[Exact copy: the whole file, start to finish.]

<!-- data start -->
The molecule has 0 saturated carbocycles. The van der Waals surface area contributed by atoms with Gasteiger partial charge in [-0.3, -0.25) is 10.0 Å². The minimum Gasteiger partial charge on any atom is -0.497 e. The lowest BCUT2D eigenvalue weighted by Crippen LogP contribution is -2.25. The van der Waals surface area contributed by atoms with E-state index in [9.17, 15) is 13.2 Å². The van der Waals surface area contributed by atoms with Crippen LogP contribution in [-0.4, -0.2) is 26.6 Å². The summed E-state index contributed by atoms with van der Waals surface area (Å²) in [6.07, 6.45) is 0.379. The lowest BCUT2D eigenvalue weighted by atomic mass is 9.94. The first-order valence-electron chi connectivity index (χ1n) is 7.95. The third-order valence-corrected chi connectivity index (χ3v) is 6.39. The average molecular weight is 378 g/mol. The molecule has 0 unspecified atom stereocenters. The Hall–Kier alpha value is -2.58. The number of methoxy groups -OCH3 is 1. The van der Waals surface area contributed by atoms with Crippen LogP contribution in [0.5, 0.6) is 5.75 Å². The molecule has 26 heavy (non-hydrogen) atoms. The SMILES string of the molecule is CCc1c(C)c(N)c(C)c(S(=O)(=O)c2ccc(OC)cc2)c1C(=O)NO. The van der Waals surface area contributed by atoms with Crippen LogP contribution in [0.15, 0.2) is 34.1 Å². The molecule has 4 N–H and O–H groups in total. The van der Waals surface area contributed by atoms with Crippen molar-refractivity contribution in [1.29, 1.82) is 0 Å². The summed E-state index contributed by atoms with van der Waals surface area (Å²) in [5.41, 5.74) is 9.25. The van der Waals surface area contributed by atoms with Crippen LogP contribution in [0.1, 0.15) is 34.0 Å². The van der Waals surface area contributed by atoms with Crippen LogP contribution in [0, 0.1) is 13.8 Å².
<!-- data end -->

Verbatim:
The molecule has 0 saturated carbocycles. The van der Waals surface area contributed by atoms with Gasteiger partial charge in [-0.3, -0.25) is 10.0 Å². The minimum Gasteiger partial charge on any atom is -0.497 e. The lowest BCUT2D eigenvalue weighted by Crippen LogP contribution is -2.25. The van der Waals surface area contributed by atoms with E-state index in [9.17, 15) is 13.2 Å². The van der Waals surface area contributed by atoms with Crippen LogP contribution in [-0.4, -0.2) is 26.6 Å². The summed E-state index contributed by atoms with van der Waals surface area (Å²) in [6.07, 6.45) is 0.379. The lowest BCUT2D eigenvalue weighted by atomic mass is 9.94. The first-order valence-electron chi connectivity index (χ1n) is 7.95. The third-order valence-corrected chi connectivity index (χ3v) is 6.39. The average molecular weight is 378 g/mol. The molecule has 0 unspecified atom stereocenters. The Hall–Kier alpha value is -2.58. The number of methoxy groups -OCH3 is 1. The van der Waals surface area contributed by atoms with Crippen LogP contribution in [0.5, 0.6) is 5.75 Å². The molecule has 26 heavy (non-hydrogen) atoms. The SMILES string of the molecule is CCc1c(C)c(N)c(C)c(S(=O)(=O)c2ccc(OC)cc2)c1C(=O)NO. The van der Waals surface area contributed by atoms with Crippen LogP contribution in [0.15, 0.2) is 34.1 Å². The molecule has 4 N–H and O–H groups in total. The van der Waals surface area contributed by atoms with Crippen molar-refractivity contribution in [1.29, 1.82) is 0 Å². The summed E-state index contributed by atoms with van der Waals surface area (Å²) in [5.41, 5.74) is 9.25. The van der Waals surface area contributed by atoms with Crippen LogP contribution in [0.1, 0.15) is 34.0 Å². The van der Waals surface area contributed by atoms with Crippen LogP contribution in [0, 0.1) is 13.8 Å².